The new rail cars cannot navigate a steep curve on a stretch of tracks shared by the three lines because the part of the car that draws power from the third rail can raise up by about a quarter of an inch, General Manager Paul Wiedefeld said Thursday. That can lead to the entire train automatically shutting down as apparently happened in the tunnel outside Rosslyn last month.
He hoped analysis of “a lot of data” collected recently will allow Metro to identify a fix for the problem in the next few days that would then later allow the new trains to return to those lines after adjustments to the parts, known as “shoes.”
Wiedefeld does not believe the issue is significant in the long-term.
The transit agency now has 144 of the new rail cars and 128 of them operating in the system. The new trains are only running on the Red, Green and Yellow lines until the track issue is resolved.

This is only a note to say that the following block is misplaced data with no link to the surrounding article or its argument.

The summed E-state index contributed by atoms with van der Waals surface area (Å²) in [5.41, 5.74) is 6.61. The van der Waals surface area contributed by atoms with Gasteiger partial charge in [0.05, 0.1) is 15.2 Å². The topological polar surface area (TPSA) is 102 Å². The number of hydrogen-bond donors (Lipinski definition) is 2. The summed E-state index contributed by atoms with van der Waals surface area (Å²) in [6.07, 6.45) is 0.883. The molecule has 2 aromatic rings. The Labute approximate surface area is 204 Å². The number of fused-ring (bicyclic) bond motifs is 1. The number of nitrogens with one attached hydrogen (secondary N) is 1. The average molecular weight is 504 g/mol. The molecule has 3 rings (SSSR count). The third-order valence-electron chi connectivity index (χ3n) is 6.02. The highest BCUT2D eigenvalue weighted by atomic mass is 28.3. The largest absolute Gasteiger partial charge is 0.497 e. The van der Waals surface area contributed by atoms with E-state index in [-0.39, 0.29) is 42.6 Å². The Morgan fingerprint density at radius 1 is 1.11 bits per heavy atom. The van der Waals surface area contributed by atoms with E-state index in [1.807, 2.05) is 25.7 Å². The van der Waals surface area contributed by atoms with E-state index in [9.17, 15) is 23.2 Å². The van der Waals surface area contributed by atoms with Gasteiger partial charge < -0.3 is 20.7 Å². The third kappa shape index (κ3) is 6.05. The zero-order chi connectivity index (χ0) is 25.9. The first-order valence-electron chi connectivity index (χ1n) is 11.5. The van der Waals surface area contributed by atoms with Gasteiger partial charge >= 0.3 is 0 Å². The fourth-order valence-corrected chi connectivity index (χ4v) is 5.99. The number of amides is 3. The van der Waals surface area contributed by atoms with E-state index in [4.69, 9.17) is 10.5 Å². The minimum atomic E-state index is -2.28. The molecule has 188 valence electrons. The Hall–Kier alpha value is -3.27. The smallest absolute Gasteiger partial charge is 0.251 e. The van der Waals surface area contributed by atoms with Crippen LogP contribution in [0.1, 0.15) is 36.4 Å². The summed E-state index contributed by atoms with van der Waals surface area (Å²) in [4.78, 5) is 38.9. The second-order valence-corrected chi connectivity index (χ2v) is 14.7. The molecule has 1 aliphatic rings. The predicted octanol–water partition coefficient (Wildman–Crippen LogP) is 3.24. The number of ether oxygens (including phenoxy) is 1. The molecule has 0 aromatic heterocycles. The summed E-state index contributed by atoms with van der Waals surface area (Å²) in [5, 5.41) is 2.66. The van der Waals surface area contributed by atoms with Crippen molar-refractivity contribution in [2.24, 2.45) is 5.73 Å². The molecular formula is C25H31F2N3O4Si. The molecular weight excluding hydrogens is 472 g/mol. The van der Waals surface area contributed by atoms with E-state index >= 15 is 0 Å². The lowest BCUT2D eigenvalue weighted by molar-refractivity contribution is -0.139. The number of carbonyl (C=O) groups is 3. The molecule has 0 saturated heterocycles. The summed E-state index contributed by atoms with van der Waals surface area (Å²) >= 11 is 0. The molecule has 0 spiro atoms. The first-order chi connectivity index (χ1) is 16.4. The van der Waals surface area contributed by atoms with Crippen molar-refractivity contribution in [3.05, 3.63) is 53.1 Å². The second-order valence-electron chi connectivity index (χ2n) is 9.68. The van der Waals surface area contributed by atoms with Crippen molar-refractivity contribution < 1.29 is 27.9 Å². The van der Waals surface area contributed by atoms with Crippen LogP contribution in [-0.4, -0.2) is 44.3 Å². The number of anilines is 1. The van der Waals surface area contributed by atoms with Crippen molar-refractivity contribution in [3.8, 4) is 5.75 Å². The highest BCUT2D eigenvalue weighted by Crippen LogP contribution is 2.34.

Metro can still run eight-car trains made up of older cars on the Blue, Orange and Silver lines, although the Federal Transit Administration has raised concerns about the possibility that an increased number of longer trains in the system could add to the risk of smoke or fire incidents.
The 7000 Series cars have faced a number of other problems, from simple manufacturing issues to air conditioning.
Wiedefeld said Metro is now “on top of” those issues moving forward.